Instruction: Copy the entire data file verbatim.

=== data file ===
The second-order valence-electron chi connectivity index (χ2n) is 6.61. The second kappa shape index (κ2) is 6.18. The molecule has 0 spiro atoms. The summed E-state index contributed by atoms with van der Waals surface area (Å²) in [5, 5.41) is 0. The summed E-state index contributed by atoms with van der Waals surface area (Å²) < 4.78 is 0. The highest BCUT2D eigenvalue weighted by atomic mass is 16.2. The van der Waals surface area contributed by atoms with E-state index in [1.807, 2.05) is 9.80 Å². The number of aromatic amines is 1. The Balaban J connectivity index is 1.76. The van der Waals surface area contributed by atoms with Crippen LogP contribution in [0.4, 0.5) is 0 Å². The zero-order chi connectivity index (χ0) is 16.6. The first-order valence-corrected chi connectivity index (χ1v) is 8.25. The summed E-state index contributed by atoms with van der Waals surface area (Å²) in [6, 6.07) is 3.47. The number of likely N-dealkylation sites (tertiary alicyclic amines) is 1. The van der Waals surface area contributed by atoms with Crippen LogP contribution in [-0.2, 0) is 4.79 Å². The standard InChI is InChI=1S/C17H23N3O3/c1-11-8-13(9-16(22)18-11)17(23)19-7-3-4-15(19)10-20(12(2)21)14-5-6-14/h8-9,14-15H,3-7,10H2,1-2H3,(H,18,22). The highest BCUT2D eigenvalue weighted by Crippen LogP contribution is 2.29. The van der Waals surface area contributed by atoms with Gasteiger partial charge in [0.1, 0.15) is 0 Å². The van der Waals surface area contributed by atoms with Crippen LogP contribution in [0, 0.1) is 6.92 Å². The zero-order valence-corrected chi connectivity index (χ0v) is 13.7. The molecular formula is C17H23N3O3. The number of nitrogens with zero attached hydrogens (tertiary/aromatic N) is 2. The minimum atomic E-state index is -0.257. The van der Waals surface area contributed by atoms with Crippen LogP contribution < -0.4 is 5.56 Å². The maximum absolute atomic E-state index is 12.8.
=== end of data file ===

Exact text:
The second-order valence-electron chi connectivity index (χ2n) is 6.61. The second kappa shape index (κ2) is 6.18. The molecule has 0 spiro atoms. The summed E-state index contributed by atoms with van der Waals surface area (Å²) in [5, 5.41) is 0. The summed E-state index contributed by atoms with van der Waals surface area (Å²) < 4.78 is 0. The highest BCUT2D eigenvalue weighted by atomic mass is 16.2. The van der Waals surface area contributed by atoms with E-state index in [1.807, 2.05) is 9.80 Å². The number of aromatic amines is 1. The Balaban J connectivity index is 1.76. The van der Waals surface area contributed by atoms with Crippen LogP contribution in [0.4, 0.5) is 0 Å². The zero-order chi connectivity index (χ0) is 16.6. The first-order valence-corrected chi connectivity index (χ1v) is 8.25. The summed E-state index contributed by atoms with van der Waals surface area (Å²) in [6, 6.07) is 3.47. The number of likely N-dealkylation sites (tertiary alicyclic amines) is 1. The van der Waals surface area contributed by atoms with Crippen LogP contribution in [-0.2, 0) is 4.79 Å². The standard InChI is InChI=1S/C17H23N3O3/c1-11-8-13(9-16(22)18-11)17(23)19-7-3-4-15(19)10-20(12(2)21)14-5-6-14/h8-9,14-15H,3-7,10H2,1-2H3,(H,18,22). The highest BCUT2D eigenvalue weighted by Crippen LogP contribution is 2.29. The van der Waals surface area contributed by atoms with Gasteiger partial charge in [0.1, 0.15) is 0 Å². The van der Waals surface area contributed by atoms with Crippen LogP contribution in [0, 0.1) is 6.92 Å². The zero-order valence-corrected chi connectivity index (χ0v) is 13.7. The molecular formula is C17H23N3O3. The number of nitrogens with zero attached hydrogens (tertiary/aromatic N) is 2. The minimum atomic E-state index is -0.257. The van der Waals surface area contributed by atoms with Crippen LogP contribution < -0.4 is 5.56 Å². The maximum absolute atomic E-state index is 12.8.